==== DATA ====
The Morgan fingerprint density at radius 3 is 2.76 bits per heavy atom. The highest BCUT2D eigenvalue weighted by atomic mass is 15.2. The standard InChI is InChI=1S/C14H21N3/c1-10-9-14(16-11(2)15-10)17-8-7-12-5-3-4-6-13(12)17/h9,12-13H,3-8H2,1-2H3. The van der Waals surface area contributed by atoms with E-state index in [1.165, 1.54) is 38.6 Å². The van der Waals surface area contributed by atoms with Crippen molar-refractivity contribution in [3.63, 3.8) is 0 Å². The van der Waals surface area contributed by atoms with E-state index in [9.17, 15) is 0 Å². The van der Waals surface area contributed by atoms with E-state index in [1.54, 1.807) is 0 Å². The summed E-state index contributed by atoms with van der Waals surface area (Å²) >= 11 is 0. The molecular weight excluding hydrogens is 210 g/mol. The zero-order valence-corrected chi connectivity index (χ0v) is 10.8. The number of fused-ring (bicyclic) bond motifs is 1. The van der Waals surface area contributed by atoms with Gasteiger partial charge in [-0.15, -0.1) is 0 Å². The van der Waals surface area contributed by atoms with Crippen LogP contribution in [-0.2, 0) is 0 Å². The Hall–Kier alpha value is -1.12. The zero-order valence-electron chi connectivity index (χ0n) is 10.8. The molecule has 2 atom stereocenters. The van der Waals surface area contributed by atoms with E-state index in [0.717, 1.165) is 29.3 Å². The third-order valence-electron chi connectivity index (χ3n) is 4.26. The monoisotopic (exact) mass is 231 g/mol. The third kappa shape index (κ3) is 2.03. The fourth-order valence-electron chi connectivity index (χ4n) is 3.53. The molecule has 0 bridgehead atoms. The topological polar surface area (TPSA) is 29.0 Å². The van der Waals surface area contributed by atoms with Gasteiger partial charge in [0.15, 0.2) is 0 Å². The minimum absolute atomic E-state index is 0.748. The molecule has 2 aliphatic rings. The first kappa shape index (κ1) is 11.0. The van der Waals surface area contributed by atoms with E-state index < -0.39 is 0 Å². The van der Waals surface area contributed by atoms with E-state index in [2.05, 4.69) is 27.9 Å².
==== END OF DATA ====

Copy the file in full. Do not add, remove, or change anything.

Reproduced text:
The Morgan fingerprint density at radius 3 is 2.76 bits per heavy atom. The highest BCUT2D eigenvalue weighted by atomic mass is 15.2. The standard InChI is InChI=1S/C14H21N3/c1-10-9-14(16-11(2)15-10)17-8-7-12-5-3-4-6-13(12)17/h9,12-13H,3-8H2,1-2H3. The van der Waals surface area contributed by atoms with E-state index in [1.165, 1.54) is 38.6 Å². The van der Waals surface area contributed by atoms with Crippen molar-refractivity contribution in [3.63, 3.8) is 0 Å². The van der Waals surface area contributed by atoms with E-state index in [9.17, 15) is 0 Å². The van der Waals surface area contributed by atoms with E-state index in [1.54, 1.807) is 0 Å². The summed E-state index contributed by atoms with van der Waals surface area (Å²) >= 11 is 0. The molecular weight excluding hydrogens is 210 g/mol. The zero-order valence-corrected chi connectivity index (χ0v) is 10.8. The number of fused-ring (bicyclic) bond motifs is 1. The van der Waals surface area contributed by atoms with Gasteiger partial charge in [-0.15, -0.1) is 0 Å². The van der Waals surface area contributed by atoms with Crippen LogP contribution in [-0.2, 0) is 0 Å². The Hall–Kier alpha value is -1.12. The zero-order valence-electron chi connectivity index (χ0n) is 10.8. The molecule has 2 atom stereocenters. The van der Waals surface area contributed by atoms with E-state index in [0.717, 1.165) is 29.3 Å². The third-order valence-electron chi connectivity index (χ3n) is 4.26. The monoisotopic (exact) mass is 231 g/mol. The third kappa shape index (κ3) is 2.03. The fourth-order valence-electron chi connectivity index (χ4n) is 3.53. The molecule has 0 bridgehead atoms. The topological polar surface area (TPSA) is 29.0 Å². The van der Waals surface area contributed by atoms with Gasteiger partial charge in [0.15, 0.2) is 0 Å². The minimum absolute atomic E-state index is 0.748. The molecule has 2 aliphatic rings. The first kappa shape index (κ1) is 11.0. The van der Waals surface area contributed by atoms with E-state index < -0.39 is 0 Å². The van der Waals surface area contributed by atoms with E-state index in [2.05, 4.69) is 27.9 Å².